The Hon’ble NCLAT found no legal flaws in the impugned order and stated that the flow of legal process cannot be hindered based on considerations that go against the mandate of the Insolvency and Bankruptcy Code. The appeal was deemed to be without merit and dismissed, with no costs imposed.

16.Krishan Kumar Basia v State Bank of India

Citation: Krishan Kumar Basia Vs. State Bank of India: 2022 SCC OnLine NCLAT 1619 W.P.(C) 1286/2015, C.M. NO.2282/2015 & 2283/2015, High Court of Delhi. New Delhi. Decided by Hon’ble Justice R. K. Gauba and Hon’ble Justice S. Ravindra Bhat
Ratio: The Petitioner in this case was unaware of DRT proceedings initiated against them until recovery certificate was issued and Bank was enforcing security interest on mortgaged lands. The Petitioner contended that such decree was fallacious as the lands were agricultural in nature and required the permission of the Revenue Officer for deposit of title deeds in accordance with the Delhi Land Reforms Act and Punjab Land Revenue Act. The DRAT dismissed the appeal on the grounds that appeal was highly belated.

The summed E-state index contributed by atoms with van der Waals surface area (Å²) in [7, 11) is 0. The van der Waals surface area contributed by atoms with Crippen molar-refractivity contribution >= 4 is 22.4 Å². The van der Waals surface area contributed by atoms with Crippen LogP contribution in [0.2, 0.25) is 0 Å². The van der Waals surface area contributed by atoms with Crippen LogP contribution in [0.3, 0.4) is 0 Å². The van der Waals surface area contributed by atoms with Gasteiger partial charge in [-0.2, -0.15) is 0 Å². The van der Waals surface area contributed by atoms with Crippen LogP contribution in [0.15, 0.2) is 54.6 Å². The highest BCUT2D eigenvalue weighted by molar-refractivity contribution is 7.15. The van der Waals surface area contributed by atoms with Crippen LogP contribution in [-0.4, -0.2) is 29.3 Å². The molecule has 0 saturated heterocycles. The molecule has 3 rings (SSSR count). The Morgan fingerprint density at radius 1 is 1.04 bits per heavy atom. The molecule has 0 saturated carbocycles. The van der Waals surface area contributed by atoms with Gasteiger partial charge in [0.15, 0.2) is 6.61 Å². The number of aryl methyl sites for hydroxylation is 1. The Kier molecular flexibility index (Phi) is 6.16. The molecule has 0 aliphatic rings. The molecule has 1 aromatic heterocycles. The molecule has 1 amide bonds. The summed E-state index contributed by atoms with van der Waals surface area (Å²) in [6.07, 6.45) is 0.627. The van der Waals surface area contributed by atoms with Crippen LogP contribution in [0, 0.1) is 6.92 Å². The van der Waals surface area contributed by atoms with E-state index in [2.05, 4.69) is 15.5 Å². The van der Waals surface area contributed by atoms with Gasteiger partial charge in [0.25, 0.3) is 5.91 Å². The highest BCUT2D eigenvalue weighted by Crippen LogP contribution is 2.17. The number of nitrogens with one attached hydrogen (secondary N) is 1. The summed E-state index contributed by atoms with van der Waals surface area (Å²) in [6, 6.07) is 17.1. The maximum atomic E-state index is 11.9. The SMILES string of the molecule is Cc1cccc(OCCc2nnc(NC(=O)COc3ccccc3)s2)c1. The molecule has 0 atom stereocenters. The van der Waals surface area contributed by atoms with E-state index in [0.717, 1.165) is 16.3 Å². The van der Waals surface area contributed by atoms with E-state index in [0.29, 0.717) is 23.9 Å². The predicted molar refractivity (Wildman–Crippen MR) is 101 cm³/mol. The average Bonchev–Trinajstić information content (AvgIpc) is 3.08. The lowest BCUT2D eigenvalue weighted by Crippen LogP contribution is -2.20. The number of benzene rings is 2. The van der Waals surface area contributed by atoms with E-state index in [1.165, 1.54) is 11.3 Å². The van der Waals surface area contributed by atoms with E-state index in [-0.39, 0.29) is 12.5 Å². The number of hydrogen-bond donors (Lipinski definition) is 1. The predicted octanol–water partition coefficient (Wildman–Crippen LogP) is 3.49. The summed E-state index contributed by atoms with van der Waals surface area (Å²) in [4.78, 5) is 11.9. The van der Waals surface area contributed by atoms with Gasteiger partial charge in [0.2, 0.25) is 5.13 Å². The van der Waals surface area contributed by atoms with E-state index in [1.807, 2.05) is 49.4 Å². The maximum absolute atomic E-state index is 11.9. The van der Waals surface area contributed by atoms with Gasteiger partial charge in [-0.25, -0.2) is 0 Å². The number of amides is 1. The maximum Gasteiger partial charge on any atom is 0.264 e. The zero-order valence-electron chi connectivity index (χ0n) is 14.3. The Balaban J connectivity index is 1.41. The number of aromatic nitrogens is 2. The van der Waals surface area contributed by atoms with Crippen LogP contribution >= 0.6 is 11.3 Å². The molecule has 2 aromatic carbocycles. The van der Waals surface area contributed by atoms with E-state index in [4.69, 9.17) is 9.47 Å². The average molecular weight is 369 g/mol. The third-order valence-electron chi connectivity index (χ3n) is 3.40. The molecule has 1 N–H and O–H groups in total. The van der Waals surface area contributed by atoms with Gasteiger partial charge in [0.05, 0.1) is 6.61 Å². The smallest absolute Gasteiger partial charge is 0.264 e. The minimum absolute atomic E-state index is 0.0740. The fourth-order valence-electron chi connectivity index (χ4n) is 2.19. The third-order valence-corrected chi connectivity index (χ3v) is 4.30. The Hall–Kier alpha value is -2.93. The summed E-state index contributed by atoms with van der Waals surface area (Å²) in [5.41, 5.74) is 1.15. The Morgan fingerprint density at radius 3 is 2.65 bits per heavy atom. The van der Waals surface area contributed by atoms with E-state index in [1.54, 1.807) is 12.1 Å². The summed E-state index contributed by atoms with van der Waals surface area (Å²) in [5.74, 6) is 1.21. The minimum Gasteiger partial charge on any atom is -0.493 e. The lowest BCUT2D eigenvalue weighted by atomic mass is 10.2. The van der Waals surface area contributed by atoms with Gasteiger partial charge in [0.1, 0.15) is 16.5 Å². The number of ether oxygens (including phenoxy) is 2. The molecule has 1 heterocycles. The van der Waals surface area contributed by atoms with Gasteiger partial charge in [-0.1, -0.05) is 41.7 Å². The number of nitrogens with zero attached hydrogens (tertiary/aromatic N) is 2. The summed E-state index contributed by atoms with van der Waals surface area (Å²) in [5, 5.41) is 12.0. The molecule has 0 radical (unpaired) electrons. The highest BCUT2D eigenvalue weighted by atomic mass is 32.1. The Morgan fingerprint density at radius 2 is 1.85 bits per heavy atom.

The Hon’ble High Court granted allowed the writ petition and directed the DRAT to hear the matter since the Petitioner was unaware of the DRT proceedings till recovery proceeding were first sought to be enforced. Further, considering the serious substantive issues of facts and law raised by the appeal, the DRAT should be more circumspect to dismissing a matter on grounds of delay alone.
17.Mrs. Anugya Gupta v Mr. Ajay Kumar & Anr:
Citation: Mrs. Anugya Gupta v. Mr. Ajay Kumar & Anr : 2022 SCC OnLine Del 1922, High Court of New Delhi, CS (COMM) 422/2020, Decided by Hon’ble Justice Navin Chawla 

Ratio: The Delhi High Court has reiterated that the mere fact that both the prior user and the subsequent user are registered proprietors is irrelevant for the purposes of examining who generated the goodwill first in the market and whether the latter user is causing misrepresentation in the course of trade and damaging the goodwill of the former user.